Syrian refugees: what the photo of Alan Kurdi can and can't do
A political scientist from Wilfrid Laurier University explains the weakness of powerful imagery.
The stark and simple photo of the small and lifeless body of a Syrian boy, Alan Kurdi, washed up on a beach has sparked public outcry in Canada, but is it enough to change Canada's response to the Syrian refugee crisis?
Alan Tompkins, broadcasting and online journalism expert with the Poynter Institute, says a single photo can be a catalyst for change.
"There's something about a human body suffering enormous agony in pain and death-there's just something about that, that forces us to deal with it," he said.
"One of the reasons why the U.S. and other countries went to Somalia is because of the image of a starving child in Somalia. One of the reasons that we left Somalia is because of the image of a U.S. marine being dragged through the streets of Mogadishu."
But not all experts agree with him.
Simon Kiss, political scientist and professor of digital media and journalism at Wilfrid Laurier University in Waterloo, Ont., was on The Morning Edition with host Craig Norris on Friday. Here is some of what he had to say about the power of images. This interview has been edited and condensed.
On what people are getting out of this photo:
"The number one thing the photo accomplishes is it does increase the salience or the awareness of the Syrian refugee crisis on a broad mass of people's agendas. So, a lot more people are going to be aware that there's a big problem in Syria than if the photo hadn't been published."
On how long the photo will continue to attract attention:
"It's tough to predict how long it will last. I mean, it certainly has characteristics of an iconic photo, but there are a lot of things different from the world that we live in now. It's much more flooded with other types of digital media. So, it's possible that these kinds of photos will actually be diluted in that digital sea."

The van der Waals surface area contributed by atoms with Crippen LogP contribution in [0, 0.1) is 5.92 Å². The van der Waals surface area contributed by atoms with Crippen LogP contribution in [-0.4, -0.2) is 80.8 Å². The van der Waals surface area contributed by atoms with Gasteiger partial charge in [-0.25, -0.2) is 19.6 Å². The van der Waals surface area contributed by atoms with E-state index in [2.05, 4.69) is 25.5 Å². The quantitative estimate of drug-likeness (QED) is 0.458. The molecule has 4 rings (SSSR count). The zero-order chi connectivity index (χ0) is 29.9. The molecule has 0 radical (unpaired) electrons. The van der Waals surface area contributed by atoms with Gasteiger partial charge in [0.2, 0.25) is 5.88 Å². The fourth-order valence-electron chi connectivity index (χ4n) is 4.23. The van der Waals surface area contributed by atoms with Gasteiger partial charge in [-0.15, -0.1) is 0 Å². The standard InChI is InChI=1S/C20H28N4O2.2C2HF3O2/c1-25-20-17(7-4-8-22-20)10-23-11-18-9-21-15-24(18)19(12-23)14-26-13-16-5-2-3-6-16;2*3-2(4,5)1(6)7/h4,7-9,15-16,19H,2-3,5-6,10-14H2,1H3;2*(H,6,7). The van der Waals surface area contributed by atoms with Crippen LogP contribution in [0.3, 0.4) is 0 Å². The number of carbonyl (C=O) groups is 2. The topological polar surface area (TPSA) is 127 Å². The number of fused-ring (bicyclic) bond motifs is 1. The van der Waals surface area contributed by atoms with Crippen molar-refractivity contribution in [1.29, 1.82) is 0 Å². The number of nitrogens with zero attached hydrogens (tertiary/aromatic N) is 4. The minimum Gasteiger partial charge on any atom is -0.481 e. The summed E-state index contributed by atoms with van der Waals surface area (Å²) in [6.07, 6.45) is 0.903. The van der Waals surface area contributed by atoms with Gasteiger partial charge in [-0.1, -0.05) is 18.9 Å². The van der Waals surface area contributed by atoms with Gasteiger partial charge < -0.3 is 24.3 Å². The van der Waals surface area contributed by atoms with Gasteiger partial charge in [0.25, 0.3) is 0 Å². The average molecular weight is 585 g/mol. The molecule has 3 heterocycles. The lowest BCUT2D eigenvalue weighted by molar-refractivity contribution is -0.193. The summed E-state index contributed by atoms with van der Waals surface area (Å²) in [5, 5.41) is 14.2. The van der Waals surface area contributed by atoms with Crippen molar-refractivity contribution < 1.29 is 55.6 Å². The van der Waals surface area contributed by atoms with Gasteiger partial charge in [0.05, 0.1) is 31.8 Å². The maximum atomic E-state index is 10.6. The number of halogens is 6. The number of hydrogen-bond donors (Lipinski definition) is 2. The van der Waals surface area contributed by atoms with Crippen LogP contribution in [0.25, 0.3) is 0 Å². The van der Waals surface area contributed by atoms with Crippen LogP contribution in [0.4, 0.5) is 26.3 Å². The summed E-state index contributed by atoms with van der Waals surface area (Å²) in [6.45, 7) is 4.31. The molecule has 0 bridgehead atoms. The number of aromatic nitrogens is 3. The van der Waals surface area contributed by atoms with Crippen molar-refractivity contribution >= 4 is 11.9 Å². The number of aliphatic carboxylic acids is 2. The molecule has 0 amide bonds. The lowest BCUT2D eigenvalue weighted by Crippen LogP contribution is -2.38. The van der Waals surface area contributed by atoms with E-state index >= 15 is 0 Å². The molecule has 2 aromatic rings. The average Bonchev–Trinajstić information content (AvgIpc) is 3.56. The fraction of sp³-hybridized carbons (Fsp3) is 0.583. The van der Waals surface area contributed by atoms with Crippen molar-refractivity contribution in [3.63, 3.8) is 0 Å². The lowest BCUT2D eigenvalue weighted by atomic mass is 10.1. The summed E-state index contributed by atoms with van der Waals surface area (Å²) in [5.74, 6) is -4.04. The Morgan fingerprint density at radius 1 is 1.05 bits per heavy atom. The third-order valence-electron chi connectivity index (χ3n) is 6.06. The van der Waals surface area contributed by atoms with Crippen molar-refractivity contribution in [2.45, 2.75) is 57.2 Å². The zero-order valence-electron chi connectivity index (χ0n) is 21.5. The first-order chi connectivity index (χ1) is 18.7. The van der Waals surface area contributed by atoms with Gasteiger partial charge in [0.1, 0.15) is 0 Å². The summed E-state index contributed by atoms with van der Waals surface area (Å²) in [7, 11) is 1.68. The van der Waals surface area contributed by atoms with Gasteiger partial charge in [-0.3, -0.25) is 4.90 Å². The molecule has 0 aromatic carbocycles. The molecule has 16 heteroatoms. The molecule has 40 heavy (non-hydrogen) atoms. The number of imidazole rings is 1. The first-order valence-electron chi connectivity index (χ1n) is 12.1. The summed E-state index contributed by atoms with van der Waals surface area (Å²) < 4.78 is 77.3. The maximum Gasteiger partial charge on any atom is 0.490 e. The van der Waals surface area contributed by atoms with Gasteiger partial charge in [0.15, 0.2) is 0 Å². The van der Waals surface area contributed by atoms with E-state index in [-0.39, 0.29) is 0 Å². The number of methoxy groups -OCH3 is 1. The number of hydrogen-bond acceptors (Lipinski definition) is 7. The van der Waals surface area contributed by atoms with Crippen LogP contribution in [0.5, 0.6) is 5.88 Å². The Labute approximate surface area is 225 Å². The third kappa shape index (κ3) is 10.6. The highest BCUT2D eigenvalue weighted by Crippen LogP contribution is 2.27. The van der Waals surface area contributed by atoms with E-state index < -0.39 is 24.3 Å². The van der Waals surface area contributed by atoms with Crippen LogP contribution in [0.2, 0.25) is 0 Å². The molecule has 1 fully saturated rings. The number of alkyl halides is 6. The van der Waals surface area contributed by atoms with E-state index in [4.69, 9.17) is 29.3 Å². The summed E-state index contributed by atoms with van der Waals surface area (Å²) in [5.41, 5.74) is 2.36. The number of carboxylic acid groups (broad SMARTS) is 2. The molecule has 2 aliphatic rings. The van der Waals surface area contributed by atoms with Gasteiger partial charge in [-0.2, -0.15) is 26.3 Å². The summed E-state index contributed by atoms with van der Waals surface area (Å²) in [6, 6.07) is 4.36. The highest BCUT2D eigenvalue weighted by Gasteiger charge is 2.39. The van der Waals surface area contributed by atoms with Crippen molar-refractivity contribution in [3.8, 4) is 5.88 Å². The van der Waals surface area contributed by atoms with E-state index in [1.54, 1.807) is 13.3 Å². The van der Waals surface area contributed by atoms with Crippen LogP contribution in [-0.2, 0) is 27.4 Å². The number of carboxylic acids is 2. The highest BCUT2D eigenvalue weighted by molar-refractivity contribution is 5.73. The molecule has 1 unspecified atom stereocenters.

On why this photo won't change public policy:
"People have a powerful ability to process information and put it in line with their pre-existing views about public affairs and about issues. So, people who are inclined to support the government...may follow the prime minister in believing that Canada is already doing more than its fair share of accepting Syrian refugees. People who are predisposed to be against the government are going to take that photo and draw different conclusions. So I'm not sure in that dynamic how much space there is for people's views to change."
On how politicians will use the photo for their own ends:
"This is a bit of a crisis situation for the government and it's tough for them that this happened right in the middle of the campaign and that they have to deal with it. But, in listening to the prime minister, I thought that he has a way to frame his position and his government's—his party's—reaction to this story...that I think they can come up with an argument that can maintain support in their universe."
On how the photo won't affect the vote:
"Let's not forget that this crisis was ongoing for months before this picture was taken. So, there are tens of thousands, if not more, people who have had precisely the same fate as that boy, and they are invisible to our public consciousness. Yes, people are moved to take action, people are protesting against public policy, and people are talking about it. That is the power of the image, but people have a limitless number of issues that are going to figure into their decision on who to vote for."